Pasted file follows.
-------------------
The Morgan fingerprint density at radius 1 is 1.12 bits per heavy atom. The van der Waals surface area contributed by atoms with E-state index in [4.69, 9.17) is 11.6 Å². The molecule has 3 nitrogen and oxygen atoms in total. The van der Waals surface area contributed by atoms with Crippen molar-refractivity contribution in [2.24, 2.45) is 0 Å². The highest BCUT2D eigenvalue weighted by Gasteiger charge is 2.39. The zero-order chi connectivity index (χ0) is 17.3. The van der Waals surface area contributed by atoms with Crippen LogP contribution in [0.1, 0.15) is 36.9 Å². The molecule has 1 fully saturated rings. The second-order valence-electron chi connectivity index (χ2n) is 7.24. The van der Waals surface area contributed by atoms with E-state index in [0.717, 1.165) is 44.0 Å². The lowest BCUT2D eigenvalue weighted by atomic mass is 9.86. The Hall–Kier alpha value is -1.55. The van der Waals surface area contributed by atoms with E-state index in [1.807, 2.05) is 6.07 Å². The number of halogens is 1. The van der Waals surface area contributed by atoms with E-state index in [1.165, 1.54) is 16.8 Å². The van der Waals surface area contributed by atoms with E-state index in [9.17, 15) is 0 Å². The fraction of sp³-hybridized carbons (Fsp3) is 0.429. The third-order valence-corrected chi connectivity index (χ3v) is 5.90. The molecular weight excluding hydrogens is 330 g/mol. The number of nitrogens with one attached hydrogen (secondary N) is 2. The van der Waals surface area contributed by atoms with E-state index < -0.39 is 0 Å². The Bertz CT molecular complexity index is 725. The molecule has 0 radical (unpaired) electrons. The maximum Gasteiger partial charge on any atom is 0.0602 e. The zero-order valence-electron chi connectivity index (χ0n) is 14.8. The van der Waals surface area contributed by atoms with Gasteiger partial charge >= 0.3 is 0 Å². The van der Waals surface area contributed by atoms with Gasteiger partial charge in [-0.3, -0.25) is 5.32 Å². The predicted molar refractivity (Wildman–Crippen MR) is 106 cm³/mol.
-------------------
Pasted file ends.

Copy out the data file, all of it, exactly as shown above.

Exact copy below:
The Morgan fingerprint density at radius 1 is 1.12 bits per heavy atom. The van der Waals surface area contributed by atoms with E-state index in [4.69, 9.17) is 11.6 Å². The molecule has 3 nitrogen and oxygen atoms in total. The van der Waals surface area contributed by atoms with Crippen molar-refractivity contribution in [2.24, 2.45) is 0 Å². The highest BCUT2D eigenvalue weighted by Gasteiger charge is 2.39. The zero-order chi connectivity index (χ0) is 17.3. The van der Waals surface area contributed by atoms with Crippen LogP contribution in [0.1, 0.15) is 36.9 Å². The molecule has 1 fully saturated rings. The second-order valence-electron chi connectivity index (χ2n) is 7.24. The van der Waals surface area contributed by atoms with E-state index in [0.717, 1.165) is 44.0 Å². The lowest BCUT2D eigenvalue weighted by atomic mass is 9.86. The Hall–Kier alpha value is -1.55. The van der Waals surface area contributed by atoms with E-state index in [1.807, 2.05) is 6.07 Å². The number of halogens is 1. The van der Waals surface area contributed by atoms with E-state index in [1.165, 1.54) is 16.8 Å². The van der Waals surface area contributed by atoms with E-state index in [9.17, 15) is 0 Å². The fraction of sp³-hybridized carbons (Fsp3) is 0.429. The third-order valence-corrected chi connectivity index (χ3v) is 5.90. The molecular weight excluding hydrogens is 330 g/mol. The number of nitrogens with one attached hydrogen (secondary N) is 2. The van der Waals surface area contributed by atoms with E-state index < -0.39 is 0 Å². The Bertz CT molecular complexity index is 725. The molecule has 0 radical (unpaired) electrons. The maximum Gasteiger partial charge on any atom is 0.0602 e. The zero-order valence-electron chi connectivity index (χ0n) is 14.8. The van der Waals surface area contributed by atoms with Gasteiger partial charge >= 0.3 is 0 Å². The van der Waals surface area contributed by atoms with Gasteiger partial charge in [-0.3, -0.25) is 5.32 Å². The predicted molar refractivity (Wildman–Crippen MR) is 106 cm³/mol.